CEDAR GROVE, N.J. (CBSNewYork) — Some say a dangerous and deadly swimming hole is ruining their neighborhood in Cedar Grove, New Jersey.

As CBS2’s Erin Logan reported, the neighbors say out-of-towners and teenagers have turned a once-peaceful spot into a major safety concern.

All summer long, Devil’s Hole been the spot. It is calm and pretty – and lately, it has been pretty out-of-control.

“Social media has destroyed it, you know? One guy puts a video jumping,” said Brian DeVaney. “This is a quiet town, and all of a sudden, you’ve got gangs of people coming out of nowhere.”

DeVaney lives right near Devil’s Hole, a ravine in the Peckman River. He said crowds are making neighbors feel unsafe.

That is not to mention all of the trash they leave behind that he ends up picking up.

“Who would want to destroy it?” DeVaney said.

And down the street, Arlene and Sam White are just as frustrated over the trash and traffic. But more than anything, they feel Devil’s Hole is dangerous.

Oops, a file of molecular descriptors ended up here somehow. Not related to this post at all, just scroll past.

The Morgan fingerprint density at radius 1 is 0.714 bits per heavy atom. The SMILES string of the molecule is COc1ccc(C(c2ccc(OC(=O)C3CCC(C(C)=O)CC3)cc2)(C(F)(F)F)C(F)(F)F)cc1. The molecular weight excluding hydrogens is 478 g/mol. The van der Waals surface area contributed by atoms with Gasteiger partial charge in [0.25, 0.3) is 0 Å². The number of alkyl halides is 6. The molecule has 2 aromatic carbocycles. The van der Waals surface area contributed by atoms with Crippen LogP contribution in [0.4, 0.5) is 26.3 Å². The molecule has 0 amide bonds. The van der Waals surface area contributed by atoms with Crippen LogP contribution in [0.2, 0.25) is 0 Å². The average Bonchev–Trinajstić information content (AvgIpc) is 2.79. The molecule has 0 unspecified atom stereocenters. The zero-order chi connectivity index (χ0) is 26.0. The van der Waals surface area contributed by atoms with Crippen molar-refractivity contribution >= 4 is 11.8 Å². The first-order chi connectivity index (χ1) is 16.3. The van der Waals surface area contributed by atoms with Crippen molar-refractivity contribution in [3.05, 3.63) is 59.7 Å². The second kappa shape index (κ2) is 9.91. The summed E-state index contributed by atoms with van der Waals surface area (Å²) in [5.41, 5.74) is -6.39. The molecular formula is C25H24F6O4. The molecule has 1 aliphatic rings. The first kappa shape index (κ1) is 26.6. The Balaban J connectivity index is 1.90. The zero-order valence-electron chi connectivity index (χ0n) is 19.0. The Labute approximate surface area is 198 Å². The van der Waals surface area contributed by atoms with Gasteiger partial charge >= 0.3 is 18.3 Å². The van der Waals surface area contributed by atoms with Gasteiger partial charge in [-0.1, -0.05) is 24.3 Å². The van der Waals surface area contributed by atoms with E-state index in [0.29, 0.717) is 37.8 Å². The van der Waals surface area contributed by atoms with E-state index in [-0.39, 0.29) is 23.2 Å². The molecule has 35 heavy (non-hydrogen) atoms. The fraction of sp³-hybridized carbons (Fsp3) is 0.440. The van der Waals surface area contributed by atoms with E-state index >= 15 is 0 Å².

They remember two deaths since they have lived in the area, most recently in 2014.

“Unfortunately, people don’t always realize how quickly it will rise, and you know, we’re afraid someone will get hurt,” Arlene White said.

Within minutes of checking things out, CBS2 noticed police monitoring the situation. Residents told CBS2 there are no clear rules if swimming is allowed.

“(A police officer) just said it’s sewer water and they didn’t want us swimming here,” said Eddie Perella.

“They’re swimming basically in Verona’s sewer water,” Sam White said.

The sewage White referred to is the usual runoff into the river that looks dirty.

Many were happy to hear this area may soon be off limits to swimmers. The township council recently agreed to rewrite an ordinance that would allow police to enforce that rule.

Others said it is upsetting that it’s come to this.

“A few bad apples just ruined it,” DeVaney said.

“I understand that people would think it’s unsafe, but if you know what you’re doing, it’s not that bad,” said a woman named Sarah.

DeVaney and the swimmers are hoping there will be a way to keep what they call a “hidden gem” the way it is — minus the chaos and with some simple rules in place.

Enforcing the no swimming ordinance will be discussed at the next township council meeting on Sept. 11.